Natalya Syrovyatkina said that she had never been part of a protest before, but deep in a forest 100km east of Moscow she was ready to fight to the death.
“We’re waiting for them,” said the 41-year-old nurse and mother of two. “I’ll do everything. Let them kill me.”
Syrovyatkina is one of a group of 7,000 local residents trying to halt the construction of a sprawling plant that is to process garbage from Europe’s largest capital city. The most hardcore have been there 24 hours a day since March, first sleeping in their vehicles and more recently camping among the trees.
Illustration: Mountain People
The trouble for Russian President Vladimir Putin is that what might look like a run-of-the-mill show of anger has taken on far wider significance. Indeed, trash has turned into a lightning rod for discontent and an unlikely test of his durability as leader.
Public anger over pollution from mountains of waste piled up on the outskirts of Moscow and further afield has added to a sense among ordinary Russians that they are being ignored by the government. There has also been a rise in the pension age, healthcare cuts and living standards have been on the slide because of falling incomes.
Putin’s popularity, traditionally unassailable, hit its lowest level in more than a decade this year.
“For many people, rubbish is more important than democratic rights,” said Tatiana Stanovaya, a political analyst and nonresident scholar at the Carnegie Moscow Center. “Quality of life is now a top priority. If the population sees that officials won’t listen, then social dissatisfaction will boil over into politics and threaten the system.”
It has not been a great few months for the Kremlin.
There were demonstrations over opposition candidates being barred from Sept. 8 municipal elections that brought 60,000 people onto the streets at their peak. After widespread outrage over a prison sentence for an actor arrested during a protest last month, prosecutors reversed course and appealed for leniency.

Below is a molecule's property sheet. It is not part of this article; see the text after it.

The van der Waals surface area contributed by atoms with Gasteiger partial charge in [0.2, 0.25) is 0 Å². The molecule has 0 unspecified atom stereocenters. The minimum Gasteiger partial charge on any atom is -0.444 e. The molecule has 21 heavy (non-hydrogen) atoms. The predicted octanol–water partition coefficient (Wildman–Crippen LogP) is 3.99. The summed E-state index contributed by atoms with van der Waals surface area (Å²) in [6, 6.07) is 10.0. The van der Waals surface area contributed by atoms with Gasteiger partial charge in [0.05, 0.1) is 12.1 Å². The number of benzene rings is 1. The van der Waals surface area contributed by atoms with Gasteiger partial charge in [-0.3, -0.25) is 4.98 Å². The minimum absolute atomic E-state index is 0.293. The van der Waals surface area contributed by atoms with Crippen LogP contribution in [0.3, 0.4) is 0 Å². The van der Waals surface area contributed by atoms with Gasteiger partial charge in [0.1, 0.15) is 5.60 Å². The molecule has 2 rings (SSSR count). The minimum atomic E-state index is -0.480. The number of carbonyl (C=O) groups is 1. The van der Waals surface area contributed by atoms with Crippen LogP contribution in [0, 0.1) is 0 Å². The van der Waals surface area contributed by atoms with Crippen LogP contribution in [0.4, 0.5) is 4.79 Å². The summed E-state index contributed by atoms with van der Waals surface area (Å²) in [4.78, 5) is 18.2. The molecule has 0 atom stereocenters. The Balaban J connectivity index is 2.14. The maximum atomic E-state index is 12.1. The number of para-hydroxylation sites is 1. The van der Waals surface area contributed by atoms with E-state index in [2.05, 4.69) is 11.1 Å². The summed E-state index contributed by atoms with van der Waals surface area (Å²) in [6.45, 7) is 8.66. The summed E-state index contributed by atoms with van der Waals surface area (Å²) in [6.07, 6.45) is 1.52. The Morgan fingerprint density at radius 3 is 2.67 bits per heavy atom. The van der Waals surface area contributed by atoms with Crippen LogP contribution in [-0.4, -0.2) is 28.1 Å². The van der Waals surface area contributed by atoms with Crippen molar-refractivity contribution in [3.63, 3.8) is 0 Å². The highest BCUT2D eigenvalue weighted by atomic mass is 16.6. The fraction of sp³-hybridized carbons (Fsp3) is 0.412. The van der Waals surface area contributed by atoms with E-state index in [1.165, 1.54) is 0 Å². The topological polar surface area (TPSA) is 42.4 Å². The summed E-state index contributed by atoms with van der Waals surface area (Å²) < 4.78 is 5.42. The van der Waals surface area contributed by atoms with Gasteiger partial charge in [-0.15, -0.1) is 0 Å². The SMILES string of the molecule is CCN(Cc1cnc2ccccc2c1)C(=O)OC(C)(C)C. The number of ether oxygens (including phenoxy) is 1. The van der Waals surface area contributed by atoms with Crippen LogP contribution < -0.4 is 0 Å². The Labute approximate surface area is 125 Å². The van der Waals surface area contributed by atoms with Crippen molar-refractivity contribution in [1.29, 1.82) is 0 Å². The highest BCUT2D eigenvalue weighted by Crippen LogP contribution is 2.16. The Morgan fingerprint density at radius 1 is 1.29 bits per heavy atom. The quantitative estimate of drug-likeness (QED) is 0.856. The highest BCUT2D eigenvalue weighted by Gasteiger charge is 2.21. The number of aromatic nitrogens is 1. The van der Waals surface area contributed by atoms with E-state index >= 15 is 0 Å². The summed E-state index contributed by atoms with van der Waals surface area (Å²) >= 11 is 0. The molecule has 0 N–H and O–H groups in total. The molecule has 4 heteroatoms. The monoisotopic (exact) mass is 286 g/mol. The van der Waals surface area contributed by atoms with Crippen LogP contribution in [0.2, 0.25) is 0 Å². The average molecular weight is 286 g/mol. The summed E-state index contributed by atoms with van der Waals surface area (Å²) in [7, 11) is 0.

However, the anger over garbage has been gradually escalating and is set to endure. During the Russian president’s annual call-in show in June, trash was among the main topics.
The Russian government is trying to defuse the unrest with an ambitious waste treatment and recycling plan between now and 2024. That is the year Putin is expected to try to stay in power after his term-limit ends.
Russia now recycles only 1 percent of its refuse, compared with almost half in the EU. The rest is mostly buried in landfills.
The nationwide goal is to reach 36 percent recycling by 2024, achieving in five years what has taken several decades in Europe.
Even if the government does achieve its recycling target, “you still end up with 64 percent of trash,” former Greenpeace Russia waste management specialist Alexander Ivannikov said. “Where will it go? Most likely it will be incinerated. That means air pollution and inflamed social tensions.”
Protesters such as Syrovyatkina are part of a nationwide campaign against the policy for dealing with mounting trash. They say they do not trust the government to build environmentally friendly facilities, and have endured police beatings and arrests to champion their cause.
The authorities expect protests to escalate as they establish 220 new garbage plants in Russia, a person familiar with the Kremlin’s thinking said.
About 290 billion rubles (US$4.45 billion) of state and private funds would be required for their construction, said Denis Butsayev, head of Russian Environmental Operator, the state-run company responsible for the refuse program.
He dismissed any notion that they would contribute to pollution.
“We have some of the strictest sanitary rules in the world,” Butsayev said at his office in a Moscow skyscraper.